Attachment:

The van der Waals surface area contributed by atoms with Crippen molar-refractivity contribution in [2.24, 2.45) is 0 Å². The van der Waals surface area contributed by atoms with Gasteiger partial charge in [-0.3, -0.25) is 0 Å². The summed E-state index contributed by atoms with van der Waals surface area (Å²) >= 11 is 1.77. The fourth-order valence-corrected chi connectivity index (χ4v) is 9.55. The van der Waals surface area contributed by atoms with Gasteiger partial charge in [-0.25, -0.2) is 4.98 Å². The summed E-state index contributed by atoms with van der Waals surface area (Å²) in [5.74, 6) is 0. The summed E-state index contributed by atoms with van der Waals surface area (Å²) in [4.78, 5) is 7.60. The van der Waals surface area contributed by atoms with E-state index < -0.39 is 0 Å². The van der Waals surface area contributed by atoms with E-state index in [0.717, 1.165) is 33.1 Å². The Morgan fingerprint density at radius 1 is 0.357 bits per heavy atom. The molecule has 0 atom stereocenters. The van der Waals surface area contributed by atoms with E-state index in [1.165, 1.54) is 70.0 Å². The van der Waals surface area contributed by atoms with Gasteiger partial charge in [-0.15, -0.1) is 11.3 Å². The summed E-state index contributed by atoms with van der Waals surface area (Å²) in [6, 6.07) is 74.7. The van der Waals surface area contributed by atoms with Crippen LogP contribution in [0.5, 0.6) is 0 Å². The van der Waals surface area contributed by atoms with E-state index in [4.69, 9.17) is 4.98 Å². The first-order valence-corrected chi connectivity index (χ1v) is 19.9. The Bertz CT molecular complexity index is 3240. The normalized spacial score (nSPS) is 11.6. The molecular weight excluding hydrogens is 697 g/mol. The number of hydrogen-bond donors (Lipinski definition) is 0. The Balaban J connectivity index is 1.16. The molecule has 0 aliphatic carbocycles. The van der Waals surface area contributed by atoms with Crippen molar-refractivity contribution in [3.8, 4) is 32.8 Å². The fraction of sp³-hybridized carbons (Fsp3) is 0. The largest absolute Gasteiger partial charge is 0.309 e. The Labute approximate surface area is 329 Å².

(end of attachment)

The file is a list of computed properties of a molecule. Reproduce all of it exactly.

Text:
The van der Waals surface area contributed by atoms with Crippen molar-refractivity contribution in [2.24, 2.45) is 0 Å². The van der Waals surface area contributed by atoms with Gasteiger partial charge in [-0.3, -0.25) is 0 Å². The summed E-state index contributed by atoms with van der Waals surface area (Å²) >= 11 is 1.77. The fourth-order valence-corrected chi connectivity index (χ4v) is 9.55. The van der Waals surface area contributed by atoms with Gasteiger partial charge in [-0.25, -0.2) is 4.98 Å². The summed E-state index contributed by atoms with van der Waals surface area (Å²) in [5.74, 6) is 0. The summed E-state index contributed by atoms with van der Waals surface area (Å²) in [4.78, 5) is 7.60. The van der Waals surface area contributed by atoms with E-state index < -0.39 is 0 Å². The van der Waals surface area contributed by atoms with E-state index in [0.717, 1.165) is 33.1 Å². The Morgan fingerprint density at radius 1 is 0.357 bits per heavy atom. The molecule has 0 atom stereocenters. The van der Waals surface area contributed by atoms with E-state index in [1.165, 1.54) is 70.0 Å². The van der Waals surface area contributed by atoms with Gasteiger partial charge in [-0.15, -0.1) is 11.3 Å². The summed E-state index contributed by atoms with van der Waals surface area (Å²) in [6, 6.07) is 74.7. The van der Waals surface area contributed by atoms with Crippen LogP contribution in [0.5, 0.6) is 0 Å². The van der Waals surface area contributed by atoms with E-state index in [4.69, 9.17) is 4.98 Å². The first-order valence-corrected chi connectivity index (χ1v) is 19.9. The Bertz CT molecular complexity index is 3240. The normalized spacial score (nSPS) is 11.6. The molecular weight excluding hydrogens is 697 g/mol. The number of hydrogen-bond donors (Lipinski definition) is 0. The Balaban J connectivity index is 1.16. The molecule has 0 aliphatic carbocycles. The van der Waals surface area contributed by atoms with Crippen molar-refractivity contribution in [3.8, 4) is 32.8 Å². The fraction of sp³-hybridized carbons (Fsp3) is 0. The largest absolute Gasteiger partial charge is 0.309 e. The Labute approximate surface area is 329 Å².